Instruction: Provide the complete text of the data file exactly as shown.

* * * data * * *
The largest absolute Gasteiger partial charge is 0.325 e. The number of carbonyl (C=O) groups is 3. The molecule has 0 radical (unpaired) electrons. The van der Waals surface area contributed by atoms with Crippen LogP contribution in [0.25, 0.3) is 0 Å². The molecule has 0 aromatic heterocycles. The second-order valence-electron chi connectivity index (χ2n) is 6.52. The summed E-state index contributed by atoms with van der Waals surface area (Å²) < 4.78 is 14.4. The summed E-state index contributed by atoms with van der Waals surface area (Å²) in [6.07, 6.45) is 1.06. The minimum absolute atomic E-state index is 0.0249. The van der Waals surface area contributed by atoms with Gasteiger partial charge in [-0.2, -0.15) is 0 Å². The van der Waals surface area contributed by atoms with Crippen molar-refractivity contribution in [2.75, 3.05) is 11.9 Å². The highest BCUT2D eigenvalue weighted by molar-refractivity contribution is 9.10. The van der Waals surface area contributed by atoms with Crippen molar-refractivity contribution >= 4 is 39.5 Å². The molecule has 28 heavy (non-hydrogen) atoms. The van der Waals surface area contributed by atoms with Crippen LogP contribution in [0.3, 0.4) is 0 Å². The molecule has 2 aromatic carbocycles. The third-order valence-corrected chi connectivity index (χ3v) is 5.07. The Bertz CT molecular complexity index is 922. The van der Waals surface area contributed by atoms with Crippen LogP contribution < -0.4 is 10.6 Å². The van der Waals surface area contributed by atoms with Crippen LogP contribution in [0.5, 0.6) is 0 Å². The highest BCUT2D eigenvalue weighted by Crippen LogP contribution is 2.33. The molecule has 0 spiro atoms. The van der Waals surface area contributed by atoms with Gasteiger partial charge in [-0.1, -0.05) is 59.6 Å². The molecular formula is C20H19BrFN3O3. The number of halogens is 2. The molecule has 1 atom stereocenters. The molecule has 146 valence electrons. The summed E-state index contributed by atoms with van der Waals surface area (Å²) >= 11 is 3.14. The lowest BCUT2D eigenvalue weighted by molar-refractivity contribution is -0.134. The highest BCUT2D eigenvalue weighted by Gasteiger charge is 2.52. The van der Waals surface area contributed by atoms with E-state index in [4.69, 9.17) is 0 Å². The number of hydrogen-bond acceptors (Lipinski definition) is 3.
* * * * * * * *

The largest absolute Gasteiger partial charge is 0.325 e. The number of carbonyl (C=O) groups is 3. The molecule has 0 radical (unpaired) electrons. The van der Waals surface area contributed by atoms with Crippen LogP contribution in [0.25, 0.3) is 0 Å². The molecule has 0 aromatic heterocycles. The second-order valence-electron chi connectivity index (χ2n) is 6.52. The summed E-state index contributed by atoms with van der Waals surface area (Å²) < 4.78 is 14.4. The summed E-state index contributed by atoms with van der Waals surface area (Å²) in [6.07, 6.45) is 1.06. The minimum absolute atomic E-state index is 0.0249. The van der Waals surface area contributed by atoms with Gasteiger partial charge in [-0.2, -0.15) is 0 Å². The van der Waals surface area contributed by atoms with Crippen molar-refractivity contribution in [2.75, 3.05) is 11.9 Å². The highest BCUT2D eigenvalue weighted by molar-refractivity contribution is 9.10. The van der Waals surface area contributed by atoms with Crippen molar-refractivity contribution >= 4 is 39.5 Å². The molecule has 28 heavy (non-hydrogen) atoms. The van der Waals surface area contributed by atoms with Crippen LogP contribution in [0.3, 0.4) is 0 Å². The molecule has 2 aromatic carbocycles. The third-order valence-corrected chi connectivity index (χ3v) is 5.07. The Bertz CT molecular complexity index is 922. The van der Waals surface area contributed by atoms with Crippen LogP contribution < -0.4 is 10.6 Å². The van der Waals surface area contributed by atoms with Crippen LogP contribution in [0.5, 0.6) is 0 Å². The highest BCUT2D eigenvalue weighted by Crippen LogP contribution is 2.33. The molecule has 0 spiro atoms. The van der Waals surface area contributed by atoms with Gasteiger partial charge in [-0.1, -0.05) is 59.6 Å². The molecular formula is C20H19BrFN3O3. The number of halogens is 2. The molecule has 1 atom stereocenters. The molecule has 146 valence electrons. The summed E-state index contributed by atoms with van der Waals surface area (Å²) >= 11 is 3.14. The lowest BCUT2D eigenvalue weighted by molar-refractivity contribution is -0.134. The highest BCUT2D eigenvalue weighted by Gasteiger charge is 2.52. The van der Waals surface area contributed by atoms with E-state index in [4.69, 9.17) is 0 Å². The number of hydrogen-bond acceptors (Lipinski definition) is 3.